Help with choosing the most suitable knot, please

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  #1  
Old 04-12-12, 05:25 PM
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Help with choosing the most suitable knot, please

My elderly parent bounces on a small circular rebounder in her living room. She needs something to hold on to in case she loses her balance but doesn't want a bulky support bar because the rebounder leans up against the wall when not in use. I want to put two strong eyelets in the top of the window frame to take a strong braided cord she can hold on to. I would like to attach a photo of the hooks, the cord and the hosepipe grip that I would like to use but I'm not allowed to do this on here.

I would welcome advice about which knot(s) to use to join the cord. Apart from being strong and easy to undo for adjustment purposes it needs to look tidy as well. Would it be a good idea to use a carabiner at each end of the cord so that the cord could be removed quickly from the eyelets to adjust the length? If so, what knot would be the best to attach the carabiners?

I tried threading each end of the cord from opposite directions through the hosepipe handhold and using a slipknot (I think that's what it is called) at each side of the handhold. This looks strong and fairly neat but I don't know if there's any merit in the idea.
 
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Old 04-12-12, 09:15 PM
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Last edited by gumnut; 04-12-12 at 10:08 PM. Reason: to add images
  #3  
Old 04-13-12, 03:03 AM
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Welcome to the forums! Option 1 would give more support. Option 2 risks the possibility of one of the knots from pulling out. For your carabiner, use two half hitches to secure the rope to them. They will get tighter the more pressure is placed on them.
 
  #4  
Old 04-13-12, 07:36 AM
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I don't know if something corded is going to provide enough support.

I tend to try to put things like this in areas where a sturdy piece of furniture is available for support - the back of a couch or the end of a buffet....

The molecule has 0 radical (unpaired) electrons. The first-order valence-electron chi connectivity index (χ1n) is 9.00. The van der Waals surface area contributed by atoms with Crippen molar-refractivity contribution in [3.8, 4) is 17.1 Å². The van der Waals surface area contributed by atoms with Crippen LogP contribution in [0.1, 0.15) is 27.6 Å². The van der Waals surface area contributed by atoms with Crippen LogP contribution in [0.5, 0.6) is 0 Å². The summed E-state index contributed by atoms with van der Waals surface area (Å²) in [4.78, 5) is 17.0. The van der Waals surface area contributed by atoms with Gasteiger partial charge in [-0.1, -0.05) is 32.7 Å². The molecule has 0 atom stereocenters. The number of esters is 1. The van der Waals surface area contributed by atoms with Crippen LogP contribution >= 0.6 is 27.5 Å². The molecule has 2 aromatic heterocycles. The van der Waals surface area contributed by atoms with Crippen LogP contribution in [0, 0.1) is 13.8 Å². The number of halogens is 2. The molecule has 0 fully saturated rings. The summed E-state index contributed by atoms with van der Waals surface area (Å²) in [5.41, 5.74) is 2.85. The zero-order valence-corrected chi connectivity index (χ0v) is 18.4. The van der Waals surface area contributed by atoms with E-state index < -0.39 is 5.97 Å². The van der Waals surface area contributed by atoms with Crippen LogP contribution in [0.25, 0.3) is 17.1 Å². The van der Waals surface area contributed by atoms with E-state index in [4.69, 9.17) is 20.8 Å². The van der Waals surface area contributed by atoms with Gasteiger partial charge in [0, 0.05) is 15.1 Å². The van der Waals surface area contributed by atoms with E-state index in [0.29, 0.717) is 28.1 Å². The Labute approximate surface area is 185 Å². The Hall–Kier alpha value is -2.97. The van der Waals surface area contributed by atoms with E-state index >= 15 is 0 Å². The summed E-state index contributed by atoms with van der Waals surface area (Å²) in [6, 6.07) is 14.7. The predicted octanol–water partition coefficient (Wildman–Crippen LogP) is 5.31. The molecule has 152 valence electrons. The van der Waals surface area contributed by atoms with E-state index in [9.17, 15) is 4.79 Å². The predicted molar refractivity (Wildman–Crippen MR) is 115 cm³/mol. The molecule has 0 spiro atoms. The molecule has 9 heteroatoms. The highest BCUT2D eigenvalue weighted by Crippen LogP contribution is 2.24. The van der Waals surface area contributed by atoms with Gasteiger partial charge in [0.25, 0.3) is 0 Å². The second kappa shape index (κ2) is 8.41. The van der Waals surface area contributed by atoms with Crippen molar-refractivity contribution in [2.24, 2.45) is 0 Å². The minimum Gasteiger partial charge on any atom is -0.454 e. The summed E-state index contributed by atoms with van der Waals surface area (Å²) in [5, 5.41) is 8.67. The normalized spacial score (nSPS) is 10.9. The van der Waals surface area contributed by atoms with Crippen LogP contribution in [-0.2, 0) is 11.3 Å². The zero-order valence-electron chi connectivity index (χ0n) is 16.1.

#5  
Old 04-13-12, 07:38 AM
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I would choose the bowline. It's probably one of the most versatile knots around. It's easy to tie, very reliable and it will not jam. Just Google bowline to find lots of instructions on how to tie it.

Anyone else remember the rabbit coming out of his hole, running around the tree and back down his hole?
 
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Old 04-13-12, 09:01 PM
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Thank you. Yes, the bowline is one of the few knots that I can manage and I learnt to do it using the rabbit coming out of his hole etc! I'm going to teach myself how to tie it upside down as I read that it's the best knot for rescuing someone from the water without choking them when you have to throw them a line. I'm not a boatie but there's water everywhere in NZ and it's sensible to have a few skills for an emergency.
 
  #7  
Old 04-13-12, 09:07 PM
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The braided cord is 5mm diameter, the eyelets are 4mm diameter and presumably each eyelet will take half the total weight. She is only 54kg so maybe this cord will be ok -what do you think?

Her living room is tiny and there is no sturdy furniture available. The rebounder is touching the wall but when she is standing upright in the centre of the bouncing mat her arms don't reach the wall so it's not safe for her to lean forward to steady herself. We could put a rail on the wall but it would have to extend out about 30cm which would be expensive and it would take up a lot of space.
 
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Old 04-14-12, 03:52 AM
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My wife's rebounder has an integral rail for stability. I would opt to find one like that as opposed to finding her hanging by a rope you tied. Ropes are your friend, but one slip and they can revert to their normal nastiness of harnessing something.
Look at the one on this site for an example only. http://lh6.googleusercontent.com/pub...hwBF8XkytJ7arY
 
  #9  
Old 04-14-12, 01:42 PM
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Unfortunately the integral rail is not an option as due to the lack of space the rebounder has to be put upright leaning against the wall after use.
 
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